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Posted October 1, 2010
"White Heat" Is Red Hot!
The connection between real-life criminals and the movies goes back at least as far as the time Al Capone's henchmen went to question screenwriter Ben Hecht about the script for the original "Scarface" (1932). And it's no secret that some more recent films have had mob backing. But filmmakers who try to tell the story from the criminal's point of view run two risks. If they are too true to the vile, stupid, petty, boring, and squalid nature of most crime, they can turn off an audience. But if they put on too much gloss and glamour, they lose all credibility. Even by contemporary standards, "White Heat" is a shockingly brutal movie, but with one great scene following another, it builds tremendous momentum. James Cagney plays Cody Jarrett, a sociopathic train robber who gets terrible headaches, kills blithely, and loves his mother (who's also in his gang). While he is in prison, another member of the gang steals his wife and murders his mother, which tears him completely off his hinges. Cagney's "Ma's dead!" breakdown in the prison's dining room is a classic of Oedipal dementia. Edmond O'Brien gives a subtle performance as the dislikable heel of an undercover agent who helps Cagney out of prison to avenge his mother's death. His creepy blandness somehow makes Cagney's righteous madness seem noble by contrast. The tension builds inexorably down the stretch, and when Cagney explodes--literally--at the end, it is not just fitting, it is the logical conclusion. [filmfactsman]Was this review helpful? Yes NoThank you for your feedback. Report this reviewThank you, this review has been flagged.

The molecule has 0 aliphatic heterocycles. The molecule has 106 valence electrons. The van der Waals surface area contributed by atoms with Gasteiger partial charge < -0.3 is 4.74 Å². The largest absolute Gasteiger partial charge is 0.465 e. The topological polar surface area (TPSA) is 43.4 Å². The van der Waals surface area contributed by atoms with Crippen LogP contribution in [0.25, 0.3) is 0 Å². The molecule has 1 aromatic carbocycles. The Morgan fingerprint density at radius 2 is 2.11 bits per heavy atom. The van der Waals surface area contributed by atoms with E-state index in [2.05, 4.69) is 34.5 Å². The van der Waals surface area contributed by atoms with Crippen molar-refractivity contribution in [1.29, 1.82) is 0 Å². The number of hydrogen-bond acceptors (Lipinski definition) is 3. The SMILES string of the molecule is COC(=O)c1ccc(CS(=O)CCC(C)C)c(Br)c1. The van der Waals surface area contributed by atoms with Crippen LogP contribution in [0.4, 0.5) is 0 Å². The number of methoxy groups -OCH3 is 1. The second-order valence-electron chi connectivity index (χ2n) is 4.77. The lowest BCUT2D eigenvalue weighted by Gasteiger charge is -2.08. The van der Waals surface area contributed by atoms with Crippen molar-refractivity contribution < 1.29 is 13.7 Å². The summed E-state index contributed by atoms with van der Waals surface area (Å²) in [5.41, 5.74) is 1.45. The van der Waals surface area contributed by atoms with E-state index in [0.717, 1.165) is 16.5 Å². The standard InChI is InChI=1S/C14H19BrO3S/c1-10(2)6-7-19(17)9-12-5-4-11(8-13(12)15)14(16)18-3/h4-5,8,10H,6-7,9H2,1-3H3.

Posted January 2, 2003
The Apex of the Gangster Film Genre
It just doesn't get any better than this folks. The 1940's had more than it's fair share of outstanding film noir and gangster performances, but it almost seems as if the whole decade of crime dramas were building up to this one from the beginning. It is the ultimate. Cagney is a phenomenon, and he makes the screen sizzle with intensity as he renders color, life, and realism to the character of Cody Jarrett. The action starts just after the opening credits and doesn't let up until the final explosive, white-knuckled climax. With the dawn of the 50's and the end of James Cagney's gangster roles, this is really the last great film of an era. There have continued to be bright spots in the crime drama genre, but nobody will ever recreate the era which produced this blinding, intense cinematic gem.Was this review helpful? Yes NoThank you for your feedback. Report this reviewThank you, this review has been flagged.
Posted July 8, 2010
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